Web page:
EFFLUVIUM, n. plu. effluvia. [L. from effluo, to flow out. See Flow.] The minute and often invisible particles which exhale from most, if not all terrestrial bodies, such as the odor or smell of plants, and the noxious exhalations from diseased bodies or putrefying animal or vegetable substances.

    EFFLUX, n. [L. effluxus, from effluo, to flow out.]

    1. The act of flowing out, or issuing in a stream; as an efflux of matter from an ulcer.NWAD EFFLUX.2

    2. Effusion; flow; as the first efflux of men’s piety.NWAD EFFLUX.3

    3. That which flows out; emanation.NWAD EFFLUX.4

    Light--efflux divine.NWAD EFFLUX.5

    EFFLUX, v.i. To run or flow away. [Not used.]

    EFFLUXION, n. [L. effluxum, from effluo.]

    1. The act of flowing out.NWAD EFFLUXION.2

    2. That which flows out; effluvium; emanation.NWAD EFFLUXION.3

    EFFORCE, v.t.

    1. To force; to break through by violence.NWAD EFFORCE.2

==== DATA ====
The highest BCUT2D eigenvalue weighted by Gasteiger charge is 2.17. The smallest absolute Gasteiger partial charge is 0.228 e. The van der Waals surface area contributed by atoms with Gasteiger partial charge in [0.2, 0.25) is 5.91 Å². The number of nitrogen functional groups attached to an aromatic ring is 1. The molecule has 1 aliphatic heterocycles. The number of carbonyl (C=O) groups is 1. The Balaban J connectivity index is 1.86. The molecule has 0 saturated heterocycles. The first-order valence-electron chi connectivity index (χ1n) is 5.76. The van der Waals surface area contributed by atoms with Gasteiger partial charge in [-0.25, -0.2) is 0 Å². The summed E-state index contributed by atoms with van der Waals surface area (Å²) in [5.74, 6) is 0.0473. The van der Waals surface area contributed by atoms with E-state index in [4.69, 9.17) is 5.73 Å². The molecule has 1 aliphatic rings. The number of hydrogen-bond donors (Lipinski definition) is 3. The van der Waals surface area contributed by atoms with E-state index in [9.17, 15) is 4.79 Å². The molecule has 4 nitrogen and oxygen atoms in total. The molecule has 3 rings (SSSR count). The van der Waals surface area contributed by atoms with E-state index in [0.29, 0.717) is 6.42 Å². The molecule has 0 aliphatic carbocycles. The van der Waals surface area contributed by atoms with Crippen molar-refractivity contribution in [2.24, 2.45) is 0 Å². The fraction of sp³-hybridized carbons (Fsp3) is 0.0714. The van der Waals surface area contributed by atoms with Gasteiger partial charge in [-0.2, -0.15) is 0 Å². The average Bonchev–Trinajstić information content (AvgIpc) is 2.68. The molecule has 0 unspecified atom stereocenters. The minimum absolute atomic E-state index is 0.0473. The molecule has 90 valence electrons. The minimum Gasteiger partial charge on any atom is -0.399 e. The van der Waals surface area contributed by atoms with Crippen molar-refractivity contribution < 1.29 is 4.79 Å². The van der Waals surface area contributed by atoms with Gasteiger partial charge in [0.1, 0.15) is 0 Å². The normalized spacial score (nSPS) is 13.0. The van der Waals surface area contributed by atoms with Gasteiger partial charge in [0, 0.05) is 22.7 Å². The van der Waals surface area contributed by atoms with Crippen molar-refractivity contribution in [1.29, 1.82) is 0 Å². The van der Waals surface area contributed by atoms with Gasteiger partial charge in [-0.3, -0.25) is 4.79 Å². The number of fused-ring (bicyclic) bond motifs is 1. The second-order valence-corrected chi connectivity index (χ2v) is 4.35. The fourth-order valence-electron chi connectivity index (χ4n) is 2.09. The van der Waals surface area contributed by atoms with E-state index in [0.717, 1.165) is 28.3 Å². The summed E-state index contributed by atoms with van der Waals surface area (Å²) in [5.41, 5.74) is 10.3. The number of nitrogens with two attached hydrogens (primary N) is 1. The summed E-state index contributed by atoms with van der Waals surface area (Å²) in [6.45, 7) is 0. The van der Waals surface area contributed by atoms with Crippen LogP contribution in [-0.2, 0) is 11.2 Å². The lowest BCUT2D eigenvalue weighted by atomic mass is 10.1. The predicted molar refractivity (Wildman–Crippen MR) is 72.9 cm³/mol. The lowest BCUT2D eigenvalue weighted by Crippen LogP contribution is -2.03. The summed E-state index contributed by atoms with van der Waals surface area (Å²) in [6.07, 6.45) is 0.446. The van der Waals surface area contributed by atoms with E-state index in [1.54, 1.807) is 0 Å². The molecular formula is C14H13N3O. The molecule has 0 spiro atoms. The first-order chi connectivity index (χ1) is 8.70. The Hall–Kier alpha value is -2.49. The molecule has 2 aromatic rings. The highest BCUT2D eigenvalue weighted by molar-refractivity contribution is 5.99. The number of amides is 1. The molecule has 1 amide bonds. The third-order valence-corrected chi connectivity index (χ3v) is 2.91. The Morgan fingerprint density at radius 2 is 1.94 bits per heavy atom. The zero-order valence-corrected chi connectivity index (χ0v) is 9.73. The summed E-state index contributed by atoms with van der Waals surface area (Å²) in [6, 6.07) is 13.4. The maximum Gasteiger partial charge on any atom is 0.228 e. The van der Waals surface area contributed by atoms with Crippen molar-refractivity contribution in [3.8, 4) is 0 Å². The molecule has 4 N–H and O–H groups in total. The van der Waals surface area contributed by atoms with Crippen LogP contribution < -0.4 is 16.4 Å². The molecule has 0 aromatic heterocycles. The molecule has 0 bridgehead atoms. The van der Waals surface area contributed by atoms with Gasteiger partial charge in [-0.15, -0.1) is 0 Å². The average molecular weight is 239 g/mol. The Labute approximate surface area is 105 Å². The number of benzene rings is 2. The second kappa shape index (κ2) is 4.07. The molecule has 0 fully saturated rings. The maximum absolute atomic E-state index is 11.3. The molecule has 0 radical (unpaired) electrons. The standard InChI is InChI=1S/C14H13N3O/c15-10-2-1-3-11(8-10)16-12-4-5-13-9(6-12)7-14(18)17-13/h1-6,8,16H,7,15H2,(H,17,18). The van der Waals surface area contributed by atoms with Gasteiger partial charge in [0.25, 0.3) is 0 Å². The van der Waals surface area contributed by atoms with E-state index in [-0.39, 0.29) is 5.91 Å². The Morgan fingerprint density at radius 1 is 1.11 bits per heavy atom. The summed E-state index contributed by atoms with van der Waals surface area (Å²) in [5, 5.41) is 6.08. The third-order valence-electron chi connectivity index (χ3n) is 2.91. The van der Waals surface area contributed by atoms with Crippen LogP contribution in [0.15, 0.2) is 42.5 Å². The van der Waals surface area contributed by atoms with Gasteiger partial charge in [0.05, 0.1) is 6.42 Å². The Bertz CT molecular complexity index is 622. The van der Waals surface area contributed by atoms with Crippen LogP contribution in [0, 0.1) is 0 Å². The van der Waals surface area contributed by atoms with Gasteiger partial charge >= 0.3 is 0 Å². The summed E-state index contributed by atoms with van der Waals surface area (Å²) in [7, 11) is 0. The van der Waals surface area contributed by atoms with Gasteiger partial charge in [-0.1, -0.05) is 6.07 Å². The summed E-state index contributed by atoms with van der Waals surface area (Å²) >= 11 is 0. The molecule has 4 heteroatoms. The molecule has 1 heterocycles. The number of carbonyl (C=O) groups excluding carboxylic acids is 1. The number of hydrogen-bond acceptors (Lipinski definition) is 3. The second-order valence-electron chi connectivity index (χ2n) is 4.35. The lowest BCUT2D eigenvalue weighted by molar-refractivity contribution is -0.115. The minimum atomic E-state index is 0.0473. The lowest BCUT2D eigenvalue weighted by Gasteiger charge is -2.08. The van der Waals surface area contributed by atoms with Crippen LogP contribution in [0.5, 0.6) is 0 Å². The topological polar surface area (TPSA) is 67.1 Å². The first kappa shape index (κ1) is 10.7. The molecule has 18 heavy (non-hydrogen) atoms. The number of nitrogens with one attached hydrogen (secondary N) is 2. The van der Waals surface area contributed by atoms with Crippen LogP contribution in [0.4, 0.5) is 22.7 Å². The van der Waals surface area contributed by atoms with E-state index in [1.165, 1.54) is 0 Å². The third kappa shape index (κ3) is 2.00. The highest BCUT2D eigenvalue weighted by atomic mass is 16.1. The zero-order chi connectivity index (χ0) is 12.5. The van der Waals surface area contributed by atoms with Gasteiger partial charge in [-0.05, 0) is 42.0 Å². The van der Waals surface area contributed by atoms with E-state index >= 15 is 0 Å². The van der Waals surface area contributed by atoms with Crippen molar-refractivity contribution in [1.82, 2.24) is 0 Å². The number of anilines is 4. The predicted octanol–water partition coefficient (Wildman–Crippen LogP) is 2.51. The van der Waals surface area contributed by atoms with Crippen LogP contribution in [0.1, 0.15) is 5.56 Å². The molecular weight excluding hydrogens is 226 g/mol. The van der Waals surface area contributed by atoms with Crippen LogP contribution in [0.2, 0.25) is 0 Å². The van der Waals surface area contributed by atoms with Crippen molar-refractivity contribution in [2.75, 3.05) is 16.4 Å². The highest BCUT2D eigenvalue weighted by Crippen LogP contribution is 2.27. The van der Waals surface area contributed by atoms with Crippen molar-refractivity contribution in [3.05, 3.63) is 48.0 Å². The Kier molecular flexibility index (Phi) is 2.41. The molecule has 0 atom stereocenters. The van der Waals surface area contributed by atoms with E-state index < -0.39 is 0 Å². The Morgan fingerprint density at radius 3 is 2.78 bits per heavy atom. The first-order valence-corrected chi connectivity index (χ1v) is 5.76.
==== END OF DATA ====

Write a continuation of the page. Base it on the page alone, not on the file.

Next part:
2. To force; to ravish.NWAD EFFORCE.3

    3. To strain; to exert with effort.NWAD EFFORCE.4

    [This word is now rarely used; perhaps never, except in poetry. We now use force.]NWAD EFFORCE.5

    EFFORM, v.t. [from form.] To fashion; to shape.

    [For this we now use form.]NWAD EFFORM.2

    EFFORMATION, n. The act of giving shape or form.

    [We now use formation.]NWAD EFFORMATION.2

    EFFORT, n. [L. fortis. See Force.] A straining; an exertion of strength; endeavor; strenuous exertion to accomplish an object; applicable to physical or intellectual power. The army, by great efforts, scaled the walls. Distinction in science is gained by continued efforts of the mind.

    EFFOSSION, n. [L. effossus, from effodio, to dig out.] The act of digging out of the earth; as the effossion of coins.

    EFFRAY, v.t. To frighten. [Not in use.]

    EFFRAYABLE, a. Frightful; dreadful. [Not in use.]

    EFFRENATION, n. [L. effroenatio, from froenum, a rein.]

    Unbridled rashness or license; unruliness. [Not in use.]NWAD EFFRENATION.2

    EFFRONTERY, n. Impudence; assurance; shameless boldness; sauciness; boldness transgressing the bounds of modesty and decorum. Effrontry is a sure mark of ill breading.

    EFFULGE, v.i. effulj’. [L. effulgeo; ex and fulgeo, to shine.]

    To send forth a flood of light; to shine with splendor.NWAD EFFULGE.2

    EFFULGENCE, n. A flood of light; great luster or brightness; splendor; as the effulgence of divine glory. It is a word of superlative signification, and applied, with peculiar propriety, to the sun and to the Supreme Being.